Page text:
Kuhn has been manufacturing trailed boom spreaders since 2003, The latest AGT 6036 with its 36m application width was demonstrated to potential customers
Kuhn has been manufacturing trailed boom spreaders since 2003, but interest in the applicators has grown rapidly in recent years as fertiliser costs, and the need to cover larger areas has increased. The latest AGT 6036 with its 36m application width was demonstrated to potential customers, dealers and the farming press at an event in Cambridgeshire. David Williams reports.The Kuhn AGT 6036 36m pneumatic boom spreader is expected to suit large farms and contractors.Kuhn has been in partnership with spreader manufacturer Rauch for almost 50 years, with Rauch spreaders sold in the UK under the Kuhn name since 1985, and the company claims to be the market leader in Europe and the UK for the supply of disc spreaders.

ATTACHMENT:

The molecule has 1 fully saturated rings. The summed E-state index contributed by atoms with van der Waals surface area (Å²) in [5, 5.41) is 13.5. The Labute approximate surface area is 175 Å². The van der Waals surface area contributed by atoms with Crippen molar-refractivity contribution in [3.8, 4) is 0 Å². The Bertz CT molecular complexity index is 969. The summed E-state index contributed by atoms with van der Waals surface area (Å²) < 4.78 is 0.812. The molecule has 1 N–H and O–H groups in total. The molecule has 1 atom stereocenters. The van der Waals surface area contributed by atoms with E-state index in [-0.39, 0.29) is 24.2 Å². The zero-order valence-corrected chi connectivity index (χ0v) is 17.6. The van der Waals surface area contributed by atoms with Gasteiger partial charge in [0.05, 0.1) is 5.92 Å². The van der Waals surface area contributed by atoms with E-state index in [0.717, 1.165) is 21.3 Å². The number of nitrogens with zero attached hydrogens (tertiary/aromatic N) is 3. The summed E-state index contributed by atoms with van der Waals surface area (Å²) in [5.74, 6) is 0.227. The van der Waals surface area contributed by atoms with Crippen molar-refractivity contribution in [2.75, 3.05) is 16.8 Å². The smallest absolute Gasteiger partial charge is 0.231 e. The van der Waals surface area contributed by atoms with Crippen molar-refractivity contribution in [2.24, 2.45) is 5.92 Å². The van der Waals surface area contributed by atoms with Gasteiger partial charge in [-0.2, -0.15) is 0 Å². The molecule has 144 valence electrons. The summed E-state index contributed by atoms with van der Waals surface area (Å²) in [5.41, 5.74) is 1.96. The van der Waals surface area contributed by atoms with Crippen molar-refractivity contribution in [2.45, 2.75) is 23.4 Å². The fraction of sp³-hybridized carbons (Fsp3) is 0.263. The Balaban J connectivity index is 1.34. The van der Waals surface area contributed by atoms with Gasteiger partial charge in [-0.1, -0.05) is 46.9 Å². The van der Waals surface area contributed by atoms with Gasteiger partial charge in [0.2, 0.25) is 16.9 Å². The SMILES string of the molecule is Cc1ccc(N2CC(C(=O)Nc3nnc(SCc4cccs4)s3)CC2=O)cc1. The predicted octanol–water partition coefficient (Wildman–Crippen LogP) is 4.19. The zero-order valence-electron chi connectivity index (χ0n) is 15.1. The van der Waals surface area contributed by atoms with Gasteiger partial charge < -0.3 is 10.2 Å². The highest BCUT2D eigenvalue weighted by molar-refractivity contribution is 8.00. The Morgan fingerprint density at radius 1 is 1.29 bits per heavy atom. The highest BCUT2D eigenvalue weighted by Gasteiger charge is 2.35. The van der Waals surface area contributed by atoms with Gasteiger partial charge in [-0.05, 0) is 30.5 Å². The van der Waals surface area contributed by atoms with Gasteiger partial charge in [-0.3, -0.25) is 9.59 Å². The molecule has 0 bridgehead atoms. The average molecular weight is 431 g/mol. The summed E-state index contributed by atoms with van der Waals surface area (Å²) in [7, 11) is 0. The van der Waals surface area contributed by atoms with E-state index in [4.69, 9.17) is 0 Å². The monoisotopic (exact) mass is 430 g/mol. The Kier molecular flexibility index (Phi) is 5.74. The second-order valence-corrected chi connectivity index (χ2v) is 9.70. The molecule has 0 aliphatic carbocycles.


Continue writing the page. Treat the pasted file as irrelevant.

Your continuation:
AGT pneumatic trailed spreaders were introduced in the 1990s, with models up to 24m available but production ceased in 2000 as sales were limited. With renewed demand for the products due to their increased accuracy, production resumed in 2003 and recent updates have included wider application widths to rival many disc spreaders as well as increased capacity.There are three models in the range, all with 6,300-litre hoppers and boom width options of 30, 32 and 36m. The AGT6036 demonstrated at the event had 36m booms and is said to be capable of applying fertilisers up to 500ha (1,200 acres) per day at a 15kph working speed, and with a transport speed up to 40kph.The hydraulic folding cover is standard. The hopper is designed for ease of loading whether from bags or using a front loader.”Our disc spreaders provide very accurate fertiliser placement,” explains Rauch managing director Norbert Rauch. “However, spreading accurately, particularly over wider working widths, relies on the use of a good quality fertiliser and, if cheap low grade fertilisers are applied, there can be a problem with even distribution. Using a pneumatic boom spreader ensures that even if lower quality fertiliser is used, it will be placed evenly right across the width and for large farms this can offer very significant savings.”Six hydraulic-driven feed rollers control the flow of fertiliser into the ducts, from where it is carried by the air flow from two fan units to the boom outlets. Norbert says the metering units ensure even feed regardless of the flow characteristics of the material being applied. Individual control of the six 6m sections provides automatic shut-off across the full width at headlands or in stages for short work, as well as variable rate application across the whole width. Kuhn points out that it is even possible to spread only to the outside sections where required, which is not possible with a disc spreader. By folding in the outer boom sections the spreader can be operated at a 24m spread width without modification, a benefit particularly for contractors whose clients might have 24 or 36m tramline spacing.(Pictured Left: The 30 spreader outlets are designed to deflect the flow upwards providing a ‘chaotic’ distribution for even application.)Fertiliser is applied to the crop through 30 equally-spaced outlets; all with upward-facing deflector plates which produce a symmetrical but ‘chaotic’ pattern which Kuhn explains ensures even distribution. “Even the dustiest urea is accurately applied right up to the field border,” explains Norbert.The three-section stainless steel booms are free-swinging, mounted on two pendulums to provide independence of movement from the trailer unit. Maximum application height is 2m and automatic height control is standard. The outer sections of the booms can be folded in if required, for example, for working around obstructions. An automatic headland lift is available.The trailer axle is fitted with hydro-pneumatic suspension as standard and there is a choice of air or hydraulic braking. Standard wheel track is 2.25m and standard tyre equipment is 520/85R42 but wider 650/65R42 or 710/70R42 tyres can be specified. “The ability to work on the same tramline system as a 36m sprayer is a definite advantage,” says Norbert.The spreader has hydro-pneumatic suspension.A tractor of at least 180hp is recommended, the trailed spreader having an all-up weight up to 12t depending on the material being applied, and Kuhn UK technical manager Robert Garthwaite says that the main advantages come from potential cost savings through the ability to use lower grade fertilisers, as well as through labour and time. “With its large capacity, it is important to have an efficient fertiliser loading system to maximise the output of the machine.”Robert says that because the fertiliser is placed accurately across the width, farm operations can be planned better. “Conventional spreaders can be affected by weather conditions and farmers or contractors will often have to alter their application plans on the day due to high winds, but this isn’t an issue with AGT spreaders. Unless the ground is too wet, applications can continue and this allows the farmer to plan better by applying the fertiliser at the optimal time for the crop, and for labour and tractor use.”A further advantage and cost-saving is that once the spreader is calibrated, which takes just a few minutes, the farmer can be confident that the application rate and spread is as required. It’s much easier to set up than a twin-disc spreader and its spread pattern is not as susceptible to wear, so there isn’t the same need for regular checking of spreading accuracy, which saves cost and down-time,” he adds.The AGT with the standard metering rollers is capable of applying urea at up to 250kg/ha at 15kph, and options include micro-granule feed rollers to apply between 3-30kg/ha of seeds, slug pellets or Avadex (tri-allate). The Kuhn Quantron 1 control box supplied with the machine is Isobus compatible and uses a joystick for boom and spread control. (Pictured left: Calibration takes just a few minutes; the feed rollers rotating for a set period, the discharged material weighed and the result fed into the control box.)The AGT has a price tag of 130,000 and Kuhn estimates that it will offer significant financial advantages when compared with running two twin-disc spreaders on arable farms above 600-700ha (1,500-1,700 acres). Cost comparisons provided at the demonstration were based on an 800ha (2,000 acres) arable farm with an average field size of 20ha (50 acres). Analysis took into account benefits including reduced fertiliser costs and tramline wheeling area, improved accuracy of fertiliser application and border spreading, increased productivity as well as running and ownership costs. Compared with a pair of twin-disc mounted spreaders, the AGT showed an annual financial advantage of 34,476, says Kuhn.At the demonstration was Chandlers area salesman David Ensor, who is based at the dealer’s new Lutterworth branch. “I was very keen to see the spreader working as we already have some customers interested. They are arable farms with mixed cropping; vegetables, root crops and cereals and they have approximately 800ha. For both of them the attraction of accurately applying cheap fertilisers while getting over the land quickly is seen as a significant advantage. They tray-test their current spreaders frequently but because the pneumatic boom spreader doesn’t require testing as frequently this is a further advantage, and its ability to work in more inclement weather makes it more versatile than the current disc spreaders.Folded for transport. The spreader is designed for towing up to 40kph.”I believe that all of our branches have some users who would benefit from the AGT,” he adds. David says he enjoys selling Kuhn products; “Customers like them, and Kuhn has a strong reputation for reliability and machinery with a long working life. It’s a company which is easily accessible, there is always someone available who can answer a question and that helps me as a dealer. It has a very wide range of products, all of which are superb, and the AGT is typical with excellent build quality, a clever design and being easy to use.”The AGT was shown on Kuhn’s stand at Lamma and will be at Cereals next month. “For the future, this type of technology will be very important,” concludes Norbert. “Discussions are starting in Europe about the amount of residual nitrogen in the soils, and potential problems this will cause, and if fertiliser is not applied accurately and evenly then the problem becomes more severe.”The use of GPS guidance systems and variable rate applications help, but if a spreader is applying the correct amount of fertiliser to a field, but its pattern isn’t even, and if the tractor travels along identical tramlines every year, then the over- and under-dose problems are magnified each time. If the fertiliser is applied evenly then this isn’t a problem.”Chandlers area sales manager David Ensor is pictured (left) with Kuhn area sales manager Paul Gregory.